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Issaquah Law Group: Experienced Counsel; Client Focus

PHILOSOPHY: Formed in 2014, Issaquah Law Group is a law firm with one focus: providing businesses and insurers with high quality legal representation with the responsiveness of a smaller firm. ILG was founded on the principle that strong client relationships are the key to successful legal representation and strong relationships are built upon clear and consistent communication. 

LITIGATION: We work closely with our clients to fully and accurately understand their goals, work collaboratively to formulate specific legal strategies, and execute the agreed plan of action utilizing methods most likely to result in the efficient and effective resolution of the matter. ILG attorneys have a broad base of litigation experience to draw on in all Federal and State courts from on-the-ground investigations to Supreme Court appeals in the areas of personal injury and wrongful death, product liability, commercial general liability, labor & employment, construction litigation, and catastrophic losses due to fire and explosion.

BUSINESS LAW: Rarely is the path from point A to point B a straight line, so our role in a business law practice is to find alternatives, devise workable strategies, and keep your business ideas, goals and objectives moving toward realization. ILG’s business attorneys help clients achieve their goals with respect to business formation, intellectual property, labor and employment, CAN-SPAM, copyright and trademark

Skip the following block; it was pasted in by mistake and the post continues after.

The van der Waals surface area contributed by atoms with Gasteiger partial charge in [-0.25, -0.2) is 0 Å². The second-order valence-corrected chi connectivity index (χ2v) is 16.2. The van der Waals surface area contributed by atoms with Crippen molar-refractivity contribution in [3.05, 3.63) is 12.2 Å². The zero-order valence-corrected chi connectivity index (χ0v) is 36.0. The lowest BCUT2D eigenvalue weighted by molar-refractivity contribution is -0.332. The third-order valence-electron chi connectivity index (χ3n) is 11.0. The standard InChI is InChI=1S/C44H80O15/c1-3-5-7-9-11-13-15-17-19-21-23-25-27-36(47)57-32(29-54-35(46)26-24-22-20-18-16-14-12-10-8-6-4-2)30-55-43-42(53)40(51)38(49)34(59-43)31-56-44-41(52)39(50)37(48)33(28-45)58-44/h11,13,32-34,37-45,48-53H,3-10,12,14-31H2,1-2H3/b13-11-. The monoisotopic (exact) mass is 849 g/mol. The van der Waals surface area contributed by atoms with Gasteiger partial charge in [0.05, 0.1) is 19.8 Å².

COMMUNITY: In addition, the Lawyers at Issaquah Law Group remain active in the legal and civic community. A core commitment of our Issaquah Attorneys is community service. Our attorneys' civic involvement includes the King County Civil Rights Commission; the City of Issaquah Planning Policy Commission; the Northwest Screenwriters Guild, service as a pro tem judge. We live and work in the Pacific Northwest, and we aim to make it a better place.

In addition, through The Amateur Law Professor Blog and LinkedIn postings, we share pertinent opinions and decisions of the Washington State Supreme Court, as well as the pertinent opinions and decisions of the Washington State Courts of Appeal so that our clients can be as update to date on cutting legal issues as we are.

Washington Legal Roundup – Division I

State v. Anderson

Colleen Anderson was convicted of driving while license invalidated  in the first degree (DWLS 1).  Because she had had 4 prior DWLS 1 convictions, she was sentenced to a 180 day term of imprisonment under RCW 46.20.342.  She argued that because more than 7 years had passed since previous convictions, they should not have counted in determining whether she was a repeat offender.  This is what the driving under the influence statute provides.  She also requested that she be permitted to serve her sentence on electronic home monitoring (EHM).  The trial court denied both requests.

The Court of Appeals determined that the statute was ambiguous with regard to whether Ms. Anderson could serve her sentence on EHM and that the rule of lenity (i.e., ambiguity of a criminal statute is resolved in favor of the defendant) required that she be allowed to do so.  The Court of Appeals held, however, that the statute did not have any temporal restriction on prior convictions being considered. 

Note to self:  It seems a bit backwards, but apparently getting convicted for driving with a suspended license is worse than getting convicted for drunk driving.  At least the latter disappears from calculating your sentence as a repeat offender at some point.

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